Former Upstate New York Financial Advisor Pleads Guilty to Using and Selling Abusive Trust Schemes to Obstruct the IRS
WASHINGTON - Richard A. Muto of Buffalo, N.Y., has pleaded guilty to corruptly endeavoring to obstruct and impede the administration of the internal revenue laws, the Justice Department announced today. A federal grand jury in Buffalo returned an indictment against Muto in December 2005.
According to the indictment and documents filed in the district court, Muto, a former resident of Lewiston, N.Y., was a financial advisor who owned and operated a business called Tax and Investment Strategies, located in Niagara Falls, N.Y. Between February 1996 and March 2000, Muto promoted abusive tax shelters that involved a multi-layered abusive trust scheme. The fraudulent scheme allowed clients to illegally reduce their federal income taxes by diverting business income through a series of sham corporations and trusts. Through these trusts, Muto helped his clients conceal their true income from the Internal Revenue Service (IRS). This fraudulent scheme resulted in an unlawful reduction in reported taxes by his clients.
Muto also counseled his clients to submit frivolous documents and correspondence to the IRS to obstruct audits and thwart the IRS revenue agents. In addition to promoting the fraudulent trusts, Muto also utilized them. The use of these fraudulent trusts resulted in Muto also filing false income tax returns for the tax years 1996, 1997 and 1998. According to the plea documents, the scheme promoted by Muto caused a tax loss to the United States of more than $1.7 million.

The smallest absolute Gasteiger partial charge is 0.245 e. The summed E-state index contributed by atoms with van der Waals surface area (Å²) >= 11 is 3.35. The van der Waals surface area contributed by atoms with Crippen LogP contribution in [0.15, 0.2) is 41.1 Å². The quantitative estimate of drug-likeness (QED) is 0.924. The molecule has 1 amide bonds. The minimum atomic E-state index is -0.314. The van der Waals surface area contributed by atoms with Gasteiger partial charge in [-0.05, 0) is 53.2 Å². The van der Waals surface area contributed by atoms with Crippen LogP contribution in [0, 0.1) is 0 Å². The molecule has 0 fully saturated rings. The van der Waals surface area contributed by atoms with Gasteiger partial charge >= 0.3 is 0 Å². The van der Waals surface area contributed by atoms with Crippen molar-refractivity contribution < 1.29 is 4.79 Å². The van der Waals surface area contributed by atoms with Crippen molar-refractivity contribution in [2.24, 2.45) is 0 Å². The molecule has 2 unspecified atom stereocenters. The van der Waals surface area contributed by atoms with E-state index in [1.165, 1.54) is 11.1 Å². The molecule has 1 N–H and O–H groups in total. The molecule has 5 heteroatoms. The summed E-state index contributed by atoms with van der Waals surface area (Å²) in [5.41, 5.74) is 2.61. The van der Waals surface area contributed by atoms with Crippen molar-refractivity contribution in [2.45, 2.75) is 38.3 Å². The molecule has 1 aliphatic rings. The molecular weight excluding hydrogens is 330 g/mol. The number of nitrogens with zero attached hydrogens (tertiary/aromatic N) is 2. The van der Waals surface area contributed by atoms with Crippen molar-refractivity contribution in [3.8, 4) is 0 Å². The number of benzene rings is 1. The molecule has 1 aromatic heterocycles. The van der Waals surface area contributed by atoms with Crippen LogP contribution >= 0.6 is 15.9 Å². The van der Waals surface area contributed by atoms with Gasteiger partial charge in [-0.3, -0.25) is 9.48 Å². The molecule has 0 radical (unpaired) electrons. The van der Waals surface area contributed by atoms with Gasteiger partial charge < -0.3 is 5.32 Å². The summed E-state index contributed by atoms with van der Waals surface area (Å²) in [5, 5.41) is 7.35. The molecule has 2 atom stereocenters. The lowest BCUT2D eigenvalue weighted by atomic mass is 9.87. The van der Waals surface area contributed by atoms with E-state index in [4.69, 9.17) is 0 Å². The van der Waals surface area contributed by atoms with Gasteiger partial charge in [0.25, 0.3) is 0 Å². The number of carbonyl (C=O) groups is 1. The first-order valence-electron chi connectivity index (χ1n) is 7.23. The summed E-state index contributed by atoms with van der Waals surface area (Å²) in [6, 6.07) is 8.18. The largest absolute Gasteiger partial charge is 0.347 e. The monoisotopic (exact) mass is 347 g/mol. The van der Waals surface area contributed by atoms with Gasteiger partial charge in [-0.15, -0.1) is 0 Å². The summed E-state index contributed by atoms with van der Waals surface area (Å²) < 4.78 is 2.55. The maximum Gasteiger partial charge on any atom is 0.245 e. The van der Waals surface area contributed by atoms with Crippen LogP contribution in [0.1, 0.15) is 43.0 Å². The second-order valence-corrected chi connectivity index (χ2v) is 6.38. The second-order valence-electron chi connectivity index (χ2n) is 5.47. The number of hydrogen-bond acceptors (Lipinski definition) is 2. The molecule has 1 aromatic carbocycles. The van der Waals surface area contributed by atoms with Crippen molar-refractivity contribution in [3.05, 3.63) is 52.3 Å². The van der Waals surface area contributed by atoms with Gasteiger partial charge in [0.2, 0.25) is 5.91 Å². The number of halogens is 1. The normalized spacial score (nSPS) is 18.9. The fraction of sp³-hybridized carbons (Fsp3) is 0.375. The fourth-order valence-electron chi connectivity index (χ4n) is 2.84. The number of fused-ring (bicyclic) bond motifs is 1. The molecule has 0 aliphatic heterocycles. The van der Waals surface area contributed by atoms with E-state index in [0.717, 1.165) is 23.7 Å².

The charge against Muto carries a maximum sentence of up to three years in prison and up to one year of supervised release. He is scheduled to be sentenced on May 9, 2011.
"The IRS and the Justice Department will continue to investigate and prosecute people who use schemes and scams to obstruct our nation’s tax system," said John A. DiCicco, Acting Assistant Attorney General for the Justice Department’s Tax Division. He thanked the IRS
Criminal Investigation agents who investigated the case as well as Tax Division trial attorneys John N. Kane and Jeffrey Shih who prosecuted the case.
This prosecution is one of several prosecutions against the fraudulent trust schemes promoted nationwide by The Aegis Company based in Palos Hills, Ill. In May 2008, a federal jury in Chicago convicted the six Aegis principals who ran the nationwide scheme out of Illinois and with whom Muto had a business relationship to promote the trusts.